The connected home has long been a popular topic for journalists keen to cast an eye into the future. Everything that could have an IP address it seemed would have an IP address; fridges that let you know when you were out of milk, blinds that could be opened and closed from a web browser at work, central heating managed via a smartphone app.
In reality, while these type of applications do exist, there’s very little integration between them and they are expensive and relatively complex to install and manage. The connected home is still – by and large – tomorrow’s world rather than today’s.
But the move from future to present may not be too long coming judging from what was seen and heard during a connected home session at last week’s IP&TV World Forum.
Forced into looking for alternative revenue streams to replaced declining voice revenues, one New Zealand telco has decided to focus heavily on providing inter-home connectivity. Based primarily around entertainment connectivity (allowing seamless sharing of content between devices) and system’s management, the proposition nevertheless provided a framework upon which other home management systems and services could be added.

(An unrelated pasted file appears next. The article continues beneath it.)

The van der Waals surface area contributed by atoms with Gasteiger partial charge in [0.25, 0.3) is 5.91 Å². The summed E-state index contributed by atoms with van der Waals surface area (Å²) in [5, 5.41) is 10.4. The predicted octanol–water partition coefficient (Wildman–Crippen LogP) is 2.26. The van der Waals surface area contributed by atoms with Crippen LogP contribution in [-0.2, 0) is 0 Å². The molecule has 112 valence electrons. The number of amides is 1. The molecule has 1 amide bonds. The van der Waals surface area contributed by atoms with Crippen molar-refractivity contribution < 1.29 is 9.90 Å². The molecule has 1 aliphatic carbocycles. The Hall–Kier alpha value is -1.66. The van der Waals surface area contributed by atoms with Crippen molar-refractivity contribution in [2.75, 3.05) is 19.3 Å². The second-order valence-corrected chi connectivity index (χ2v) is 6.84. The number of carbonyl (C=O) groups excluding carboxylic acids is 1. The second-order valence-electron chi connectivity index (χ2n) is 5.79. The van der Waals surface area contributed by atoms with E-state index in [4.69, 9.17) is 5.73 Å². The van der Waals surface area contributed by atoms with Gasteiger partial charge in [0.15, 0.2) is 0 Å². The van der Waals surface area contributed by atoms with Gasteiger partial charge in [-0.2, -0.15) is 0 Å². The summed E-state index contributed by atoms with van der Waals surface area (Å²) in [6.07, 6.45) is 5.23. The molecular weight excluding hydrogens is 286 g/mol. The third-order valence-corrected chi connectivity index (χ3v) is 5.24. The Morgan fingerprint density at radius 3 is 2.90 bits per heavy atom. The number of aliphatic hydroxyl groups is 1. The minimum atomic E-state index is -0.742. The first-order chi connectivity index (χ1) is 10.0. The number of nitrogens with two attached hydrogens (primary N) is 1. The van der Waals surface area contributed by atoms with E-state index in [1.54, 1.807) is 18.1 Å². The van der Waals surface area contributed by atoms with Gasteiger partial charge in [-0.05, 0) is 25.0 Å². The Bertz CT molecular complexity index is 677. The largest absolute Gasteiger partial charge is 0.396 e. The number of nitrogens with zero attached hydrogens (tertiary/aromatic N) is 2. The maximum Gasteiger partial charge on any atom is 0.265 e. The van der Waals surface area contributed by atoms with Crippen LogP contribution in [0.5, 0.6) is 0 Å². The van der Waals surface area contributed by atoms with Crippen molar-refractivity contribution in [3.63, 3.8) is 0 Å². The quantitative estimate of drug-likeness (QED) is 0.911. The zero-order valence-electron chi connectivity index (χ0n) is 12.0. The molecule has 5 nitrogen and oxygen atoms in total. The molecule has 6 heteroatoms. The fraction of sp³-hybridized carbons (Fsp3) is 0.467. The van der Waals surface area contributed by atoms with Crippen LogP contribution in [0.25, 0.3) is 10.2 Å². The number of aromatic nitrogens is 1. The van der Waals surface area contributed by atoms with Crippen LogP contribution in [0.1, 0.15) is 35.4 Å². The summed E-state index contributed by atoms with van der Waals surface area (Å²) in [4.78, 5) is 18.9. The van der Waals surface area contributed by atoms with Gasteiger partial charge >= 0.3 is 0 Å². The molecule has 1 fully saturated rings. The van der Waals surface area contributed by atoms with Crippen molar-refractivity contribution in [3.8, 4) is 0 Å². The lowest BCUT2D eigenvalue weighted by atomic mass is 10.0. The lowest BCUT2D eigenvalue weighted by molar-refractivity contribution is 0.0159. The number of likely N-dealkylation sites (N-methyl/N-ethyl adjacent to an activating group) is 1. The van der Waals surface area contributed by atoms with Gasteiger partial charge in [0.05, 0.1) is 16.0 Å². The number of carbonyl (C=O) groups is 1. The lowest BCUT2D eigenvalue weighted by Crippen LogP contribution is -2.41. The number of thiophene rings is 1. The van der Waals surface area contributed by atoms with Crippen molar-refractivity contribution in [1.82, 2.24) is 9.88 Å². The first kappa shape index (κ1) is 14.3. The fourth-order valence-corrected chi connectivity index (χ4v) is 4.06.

This was the first time I’d heard a connected home proposition that seemed to both understand the current market opportunity yet provide a clear development path to a future that has been oft talked about yet not delivered.
It was also encouraging to see that this pathway to tomorrow’s world was not being pushed by a consumer technology giant or networking company but a domestic telco that was taking a proactive approach to the very real problem of it becoming a pipe for services owned and monetized by someone else.
The panel discussion at the end of the session sounded like every discussion on connected homes since IP addresses were invented – we can expect health, home utility management, climate etc. to be controlled via a network – but set against the context of the earlier presentation it felt a lot less like future gazing and more a preparation for a case study next year.